Welcome to the Nellie: Science and Superstition in the Modern Age

Whenever I think of the state of Western civilisation, here at the dawn of the 21st Century, I always see in my mind the fireman of the Nellie.

The Nellie is the name of the river boat that carries Joseph Conrad’s narrator down the Congo and into the “Heart of Darkness”. In the hot, dirty bowels of the boat, the fireman tends the steam engine, making sure that the pressure in the boiler never goes dangerously high. Yet, the fireman is a tribal African, with “filed teeth…and three ornamental scars on each of his cheeks”, who knows virtually nothing about steam engines. He is completely ignorant of pressure, pounds per inch, boiler plate or any other contrivance of Nineteenth Century engineering.

For all that, though, he is diligent and effective. “He was useful because he had been instructed…that should the water in that transparent thing disappear, the evil spirit inside the boiler would get angry through the greatness of his thirst, and take a terrible vengeance. So he sweated and fired up and watched the glass fearfully…”

Conrad’s image of the fireman of the Nellie is a compelling literary invention (although maybe not completely original: H. G. Wells had used an almost identical character in his Lord of the Dynamos, which was published a few years before “Heart of Darkness”), and a perfect metaphor for the Western mindset of the early 21st Century.

We live in an era of incredible technological achievement. When I have done writing this on my briefcase-sized computer, with a press of a virtual button on that computer, this essay will, within seconds, be available for anyone, anywhere on the planet to read, who also has a (probably even smaller) computer. Not only that, with similar ease they can respond to me personally.

If you don’t think this technology is incredible, imagine explaining it to an average person from even the 1970s.

Yet for all our technological achievement, we live in an era that some historians consider to be perhaps the most superstitious in human history. This may seem contradictory, but consider this: Right now, millions of your fellow Westerners are using the internet, perhaps the most astonishing machine humans have ever created, to assiduously absorb the message that “the Universe” will willingly grant their every desire for no other effort than simply wishing very, very hard.

We live our lives surrounded by gadgets of almost unimaginable technological achievement, yet we understand almost nothing of the fundamental nature of our toys, nor of the science that made them possible.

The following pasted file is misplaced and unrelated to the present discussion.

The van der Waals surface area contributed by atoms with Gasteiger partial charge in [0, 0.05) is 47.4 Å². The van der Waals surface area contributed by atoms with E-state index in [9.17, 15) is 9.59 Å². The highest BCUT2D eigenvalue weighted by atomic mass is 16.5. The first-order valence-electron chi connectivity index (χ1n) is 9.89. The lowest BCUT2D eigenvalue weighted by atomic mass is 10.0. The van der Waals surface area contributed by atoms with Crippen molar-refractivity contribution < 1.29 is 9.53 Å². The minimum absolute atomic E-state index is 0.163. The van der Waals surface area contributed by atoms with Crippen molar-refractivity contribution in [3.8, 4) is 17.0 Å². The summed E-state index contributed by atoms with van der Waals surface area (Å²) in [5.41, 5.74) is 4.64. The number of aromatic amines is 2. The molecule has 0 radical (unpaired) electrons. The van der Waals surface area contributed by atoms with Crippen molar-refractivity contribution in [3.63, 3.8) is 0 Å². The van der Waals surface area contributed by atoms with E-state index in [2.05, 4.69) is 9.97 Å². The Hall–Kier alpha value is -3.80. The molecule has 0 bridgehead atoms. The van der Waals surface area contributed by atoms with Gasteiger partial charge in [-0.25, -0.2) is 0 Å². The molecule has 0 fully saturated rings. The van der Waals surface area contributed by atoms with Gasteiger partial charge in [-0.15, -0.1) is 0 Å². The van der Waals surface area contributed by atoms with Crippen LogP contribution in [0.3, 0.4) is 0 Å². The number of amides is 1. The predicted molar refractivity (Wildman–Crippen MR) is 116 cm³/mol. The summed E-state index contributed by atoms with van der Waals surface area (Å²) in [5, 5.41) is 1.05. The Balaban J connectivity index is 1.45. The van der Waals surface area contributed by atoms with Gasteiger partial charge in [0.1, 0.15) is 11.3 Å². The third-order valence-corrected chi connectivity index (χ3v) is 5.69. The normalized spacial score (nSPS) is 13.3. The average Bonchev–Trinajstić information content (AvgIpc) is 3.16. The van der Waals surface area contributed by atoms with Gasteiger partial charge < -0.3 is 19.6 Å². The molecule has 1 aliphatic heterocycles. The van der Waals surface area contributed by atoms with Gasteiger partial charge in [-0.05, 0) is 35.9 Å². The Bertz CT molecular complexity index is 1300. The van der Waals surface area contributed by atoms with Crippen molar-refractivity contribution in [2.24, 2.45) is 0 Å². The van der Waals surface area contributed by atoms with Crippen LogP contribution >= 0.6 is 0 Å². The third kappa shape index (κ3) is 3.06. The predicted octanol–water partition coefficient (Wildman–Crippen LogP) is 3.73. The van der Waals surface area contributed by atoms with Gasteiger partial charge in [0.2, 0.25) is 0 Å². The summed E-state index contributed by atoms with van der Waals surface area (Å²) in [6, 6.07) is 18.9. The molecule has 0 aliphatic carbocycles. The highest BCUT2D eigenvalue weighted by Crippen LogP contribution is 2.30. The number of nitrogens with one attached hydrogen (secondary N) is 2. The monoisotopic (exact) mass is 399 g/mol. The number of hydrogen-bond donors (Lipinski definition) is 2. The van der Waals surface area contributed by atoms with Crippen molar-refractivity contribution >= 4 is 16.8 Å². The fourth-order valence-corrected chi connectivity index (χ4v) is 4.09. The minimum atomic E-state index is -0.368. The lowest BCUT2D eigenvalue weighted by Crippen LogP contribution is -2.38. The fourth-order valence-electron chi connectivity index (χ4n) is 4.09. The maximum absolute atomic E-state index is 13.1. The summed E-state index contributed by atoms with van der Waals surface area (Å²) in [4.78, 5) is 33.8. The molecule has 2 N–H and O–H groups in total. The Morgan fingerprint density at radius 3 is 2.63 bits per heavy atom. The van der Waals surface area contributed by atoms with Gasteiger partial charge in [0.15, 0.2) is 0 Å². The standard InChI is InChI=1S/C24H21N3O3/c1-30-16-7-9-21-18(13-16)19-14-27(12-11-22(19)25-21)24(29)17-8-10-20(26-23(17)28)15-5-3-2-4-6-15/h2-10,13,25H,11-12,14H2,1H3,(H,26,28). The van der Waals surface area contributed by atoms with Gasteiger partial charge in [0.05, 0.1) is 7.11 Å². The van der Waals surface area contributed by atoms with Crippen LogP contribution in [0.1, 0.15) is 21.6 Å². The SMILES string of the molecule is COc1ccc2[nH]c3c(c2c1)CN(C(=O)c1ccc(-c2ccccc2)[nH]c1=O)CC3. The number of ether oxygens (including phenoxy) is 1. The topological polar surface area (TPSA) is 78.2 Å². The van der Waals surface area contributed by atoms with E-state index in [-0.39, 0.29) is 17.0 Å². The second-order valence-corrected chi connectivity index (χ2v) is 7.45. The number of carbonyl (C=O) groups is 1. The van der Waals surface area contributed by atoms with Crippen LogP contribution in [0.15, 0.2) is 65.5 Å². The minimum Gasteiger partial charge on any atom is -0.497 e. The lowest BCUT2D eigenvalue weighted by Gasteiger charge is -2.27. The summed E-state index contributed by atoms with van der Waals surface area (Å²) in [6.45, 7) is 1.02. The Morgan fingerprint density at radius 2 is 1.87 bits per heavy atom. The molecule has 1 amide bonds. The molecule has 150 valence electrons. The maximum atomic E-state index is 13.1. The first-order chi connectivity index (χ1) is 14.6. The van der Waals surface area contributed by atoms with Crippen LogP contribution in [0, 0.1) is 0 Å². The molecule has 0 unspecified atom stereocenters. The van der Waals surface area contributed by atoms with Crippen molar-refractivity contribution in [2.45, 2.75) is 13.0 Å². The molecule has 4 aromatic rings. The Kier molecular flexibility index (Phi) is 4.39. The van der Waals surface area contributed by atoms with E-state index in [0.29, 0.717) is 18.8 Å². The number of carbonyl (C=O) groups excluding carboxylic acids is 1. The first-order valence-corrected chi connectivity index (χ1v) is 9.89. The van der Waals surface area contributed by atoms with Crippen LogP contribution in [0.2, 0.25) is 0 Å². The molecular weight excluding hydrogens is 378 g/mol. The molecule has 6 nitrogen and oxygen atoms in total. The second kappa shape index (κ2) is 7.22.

How many of you reading this can honestly say that you have more than the faintest idea of how, say, an iPod works? A GPS navigator? The internet?

By contrast, in the late 19th Century and at least up until the 1950s, it was not unusual for laymen to be at least familiar with the basics of new developments in science and technology. Public lectures at the Royal Institution in London were enormously popular. Magazines like Popular Mechanics were published from the beginning of the 20th century.

Of course, the scale and speed of modern technological development means that it is virtually impossible for a layman to understand it all in great depth. Still, there are many good, accessible books on science available. Even the children’s section of your local library will have many books of the “how cool stuff works” variety, which are often surprisingly informative. There are literally millions of similarly informative, free, online videos.

(Although I’ve forgotten just how an iPod does work. Something about the matrix of the Flash memory material storing binary data…)

Yet, so often we are sadly, willfully ignorant. Worse still, perhaps, many people actively decry science itself, even while hypocritically enjoying the fruits of technology. Activists from religious fundamentalists to environmental zealots and flat-earthers use the internet to spread the word that modern technology is evil incarnate.

As a society, we are living in a constant state of what a psychologist would call Cognitive Dissonance: “the uncomfortable tension that comes from holding two conflicting thoughts at the same time, or from engaging in behavior that conflicts with one’s beliefs”.

Like the fireman of the Nellie, we know just enough to be useful, yet we are still mired in a primitive, “demon-haunted world”.

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